Almost four years after the referendum on Britain's exit from the European Union (EU), it finally left the EU on 1 February 2020, at 1.00 AM (Romanian time). As the withdrawal agreement between the United Kingdom and the EU was ratified by the European Parliament on 29 January 2020, there will be a transition period until 31 December 2020, during which European Union laws will continue to apply in the United Kingdom. Definitive agreements will be negotiated between the United Kingdom and the EU during this period. Negotiations with the EU are set to begin in March 2020 and from 1 January 2021, the UK will be treated as a third country.
UK's exit from the EU - International mobility and fiscal implications
After several postponements of the UK's exit date from the European Union, it eventually left the EU on 1 February 2020 at 1.00 AM (Romanian time).
An agreement was finally approved by both parties and ratified by the European Parliament on 29 January 2020, and thus there will be a transition period of 11 months, during which the UK will have to to apply EU law and the treaties concluded by it, but will be able to negotiate other definitive agreements.
Discussions on the relationship between the EU and the UK after the end of the transition period will start on 3 March 2020. The EU’s position in these negotiations is due to be adopted in February. According to the withdrawal agreement, if a free trade agreement is not concluded by the end of the transition period, the UK may request an extension of this period by 12 or 24 months. However any extension must be agreed by the UK and the EU by 1 July 2020. If a free trade agreement is finalized before 31 December 2020, the transition period may also be shortened.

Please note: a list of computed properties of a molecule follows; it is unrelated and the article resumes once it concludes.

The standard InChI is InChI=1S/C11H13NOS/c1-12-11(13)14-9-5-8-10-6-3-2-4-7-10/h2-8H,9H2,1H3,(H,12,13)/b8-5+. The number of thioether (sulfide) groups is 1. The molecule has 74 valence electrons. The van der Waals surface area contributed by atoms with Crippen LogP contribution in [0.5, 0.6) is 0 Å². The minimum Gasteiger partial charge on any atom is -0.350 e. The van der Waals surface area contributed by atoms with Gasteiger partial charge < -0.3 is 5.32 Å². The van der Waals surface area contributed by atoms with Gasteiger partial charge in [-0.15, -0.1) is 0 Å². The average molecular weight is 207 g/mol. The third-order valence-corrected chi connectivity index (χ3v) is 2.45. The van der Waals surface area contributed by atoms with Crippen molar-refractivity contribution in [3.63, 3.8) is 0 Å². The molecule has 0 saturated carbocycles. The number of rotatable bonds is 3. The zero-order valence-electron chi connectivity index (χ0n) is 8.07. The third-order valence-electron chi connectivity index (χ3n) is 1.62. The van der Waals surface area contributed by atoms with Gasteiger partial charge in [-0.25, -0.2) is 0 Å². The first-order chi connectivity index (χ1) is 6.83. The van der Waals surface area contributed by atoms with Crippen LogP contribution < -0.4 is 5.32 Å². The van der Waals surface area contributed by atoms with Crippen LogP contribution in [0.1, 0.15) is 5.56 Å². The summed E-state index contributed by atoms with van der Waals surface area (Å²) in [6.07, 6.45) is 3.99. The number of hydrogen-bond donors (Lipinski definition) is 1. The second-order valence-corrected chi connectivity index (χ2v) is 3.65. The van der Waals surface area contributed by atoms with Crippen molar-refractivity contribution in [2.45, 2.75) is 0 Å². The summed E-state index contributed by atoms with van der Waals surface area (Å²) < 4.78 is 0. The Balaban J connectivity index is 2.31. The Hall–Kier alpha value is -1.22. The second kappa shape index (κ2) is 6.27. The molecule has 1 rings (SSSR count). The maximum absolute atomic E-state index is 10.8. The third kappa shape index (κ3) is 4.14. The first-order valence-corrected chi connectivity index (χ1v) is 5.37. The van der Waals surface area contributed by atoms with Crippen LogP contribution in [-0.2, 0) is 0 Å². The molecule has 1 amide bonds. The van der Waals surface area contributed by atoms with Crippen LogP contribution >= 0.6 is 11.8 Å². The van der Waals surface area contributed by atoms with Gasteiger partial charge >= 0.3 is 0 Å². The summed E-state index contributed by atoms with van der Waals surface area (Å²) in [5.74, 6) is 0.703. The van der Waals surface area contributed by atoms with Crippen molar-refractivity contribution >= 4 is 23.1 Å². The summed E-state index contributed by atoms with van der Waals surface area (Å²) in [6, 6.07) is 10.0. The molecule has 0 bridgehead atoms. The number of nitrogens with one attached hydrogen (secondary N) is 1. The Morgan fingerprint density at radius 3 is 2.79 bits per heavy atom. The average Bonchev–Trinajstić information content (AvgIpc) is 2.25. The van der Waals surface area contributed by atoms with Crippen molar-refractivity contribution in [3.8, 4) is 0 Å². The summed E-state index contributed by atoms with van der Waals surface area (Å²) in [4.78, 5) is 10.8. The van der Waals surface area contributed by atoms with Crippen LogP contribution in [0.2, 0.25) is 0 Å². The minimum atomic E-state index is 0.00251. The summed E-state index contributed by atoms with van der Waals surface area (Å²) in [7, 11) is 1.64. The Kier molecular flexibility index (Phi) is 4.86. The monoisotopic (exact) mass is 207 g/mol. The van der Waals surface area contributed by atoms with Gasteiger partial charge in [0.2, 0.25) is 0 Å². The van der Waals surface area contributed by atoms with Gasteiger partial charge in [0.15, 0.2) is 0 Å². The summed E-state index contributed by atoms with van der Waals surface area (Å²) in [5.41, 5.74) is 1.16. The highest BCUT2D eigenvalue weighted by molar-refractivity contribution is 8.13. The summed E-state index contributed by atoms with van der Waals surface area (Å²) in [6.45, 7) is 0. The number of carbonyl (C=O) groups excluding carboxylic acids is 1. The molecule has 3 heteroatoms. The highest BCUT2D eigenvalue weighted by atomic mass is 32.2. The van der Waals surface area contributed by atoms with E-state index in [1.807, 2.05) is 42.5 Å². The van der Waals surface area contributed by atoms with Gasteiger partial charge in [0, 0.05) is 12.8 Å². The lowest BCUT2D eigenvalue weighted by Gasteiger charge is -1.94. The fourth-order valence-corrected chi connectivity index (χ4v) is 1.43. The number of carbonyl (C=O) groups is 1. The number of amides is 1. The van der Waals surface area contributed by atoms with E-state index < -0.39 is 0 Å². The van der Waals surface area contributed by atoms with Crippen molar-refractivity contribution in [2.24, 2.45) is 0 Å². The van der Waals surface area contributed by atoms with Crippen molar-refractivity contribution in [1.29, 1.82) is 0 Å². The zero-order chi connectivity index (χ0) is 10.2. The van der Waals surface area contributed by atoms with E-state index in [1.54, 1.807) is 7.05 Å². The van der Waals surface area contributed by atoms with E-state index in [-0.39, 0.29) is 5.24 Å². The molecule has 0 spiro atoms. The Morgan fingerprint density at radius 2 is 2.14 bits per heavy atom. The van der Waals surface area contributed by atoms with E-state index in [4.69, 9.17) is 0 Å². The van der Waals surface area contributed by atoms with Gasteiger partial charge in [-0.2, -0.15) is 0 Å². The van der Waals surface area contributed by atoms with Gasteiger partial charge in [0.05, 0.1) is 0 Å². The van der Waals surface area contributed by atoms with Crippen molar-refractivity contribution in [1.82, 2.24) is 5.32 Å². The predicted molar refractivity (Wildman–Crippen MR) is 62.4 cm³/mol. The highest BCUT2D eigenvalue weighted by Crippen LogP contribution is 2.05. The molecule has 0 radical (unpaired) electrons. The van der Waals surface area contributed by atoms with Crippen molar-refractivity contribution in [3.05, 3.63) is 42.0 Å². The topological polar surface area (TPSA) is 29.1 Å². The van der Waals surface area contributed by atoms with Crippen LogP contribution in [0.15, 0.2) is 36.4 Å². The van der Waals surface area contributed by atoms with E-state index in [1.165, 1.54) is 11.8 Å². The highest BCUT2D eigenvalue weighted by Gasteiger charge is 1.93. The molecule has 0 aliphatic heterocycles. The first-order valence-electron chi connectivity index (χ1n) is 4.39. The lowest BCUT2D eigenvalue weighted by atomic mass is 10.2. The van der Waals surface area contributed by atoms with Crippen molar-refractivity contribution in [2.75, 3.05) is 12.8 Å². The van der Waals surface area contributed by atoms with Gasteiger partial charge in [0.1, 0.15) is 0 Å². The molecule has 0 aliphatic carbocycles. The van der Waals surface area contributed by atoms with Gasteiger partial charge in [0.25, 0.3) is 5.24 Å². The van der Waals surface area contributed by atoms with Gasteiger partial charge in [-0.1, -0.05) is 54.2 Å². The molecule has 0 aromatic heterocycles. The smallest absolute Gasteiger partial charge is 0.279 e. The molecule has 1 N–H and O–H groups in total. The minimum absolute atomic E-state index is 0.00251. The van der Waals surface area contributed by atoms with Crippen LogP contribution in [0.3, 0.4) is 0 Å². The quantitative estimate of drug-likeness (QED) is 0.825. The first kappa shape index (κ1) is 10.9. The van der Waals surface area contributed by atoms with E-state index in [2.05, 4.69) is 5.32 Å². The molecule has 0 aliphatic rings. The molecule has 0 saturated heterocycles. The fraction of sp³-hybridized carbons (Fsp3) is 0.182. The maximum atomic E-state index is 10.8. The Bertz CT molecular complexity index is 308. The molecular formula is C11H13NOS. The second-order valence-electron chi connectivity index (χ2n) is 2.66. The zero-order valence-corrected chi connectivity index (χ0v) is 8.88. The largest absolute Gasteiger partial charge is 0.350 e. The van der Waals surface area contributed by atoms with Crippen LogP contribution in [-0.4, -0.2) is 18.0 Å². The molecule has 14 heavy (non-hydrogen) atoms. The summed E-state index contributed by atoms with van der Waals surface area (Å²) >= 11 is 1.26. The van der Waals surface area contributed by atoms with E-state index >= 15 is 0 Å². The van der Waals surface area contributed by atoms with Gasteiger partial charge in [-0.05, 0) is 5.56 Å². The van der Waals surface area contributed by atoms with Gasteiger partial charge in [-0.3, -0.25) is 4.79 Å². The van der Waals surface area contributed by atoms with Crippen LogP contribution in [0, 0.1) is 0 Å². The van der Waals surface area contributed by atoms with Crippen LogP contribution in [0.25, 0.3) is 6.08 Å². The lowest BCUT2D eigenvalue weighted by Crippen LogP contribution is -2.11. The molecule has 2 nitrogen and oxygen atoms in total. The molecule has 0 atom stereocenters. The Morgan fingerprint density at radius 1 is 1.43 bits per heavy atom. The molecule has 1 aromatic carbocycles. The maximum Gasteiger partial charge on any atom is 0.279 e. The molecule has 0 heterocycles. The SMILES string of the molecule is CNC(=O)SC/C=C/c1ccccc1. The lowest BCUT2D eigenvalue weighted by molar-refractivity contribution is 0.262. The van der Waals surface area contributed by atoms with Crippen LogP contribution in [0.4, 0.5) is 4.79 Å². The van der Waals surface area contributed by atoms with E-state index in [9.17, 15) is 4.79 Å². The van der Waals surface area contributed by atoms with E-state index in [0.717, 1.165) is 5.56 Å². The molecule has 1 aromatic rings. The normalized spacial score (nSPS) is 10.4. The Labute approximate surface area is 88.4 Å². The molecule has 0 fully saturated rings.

During the transition period, the United Kingdom will be required to apply European Union law. Thus, there will be no major changes in the following areas:
After the transition period, in the absence of an agreement to continue the application of the above-mentioned directives (on the model of Switzerland and of the member states of the European Economic Area (EEA)), which would ensure that the payments of dividends, interest and royalties made by residents of the UK to EU/EEA/Swiss residents and vice versa would remain exempt from non-resident income tax, these will be taxed.
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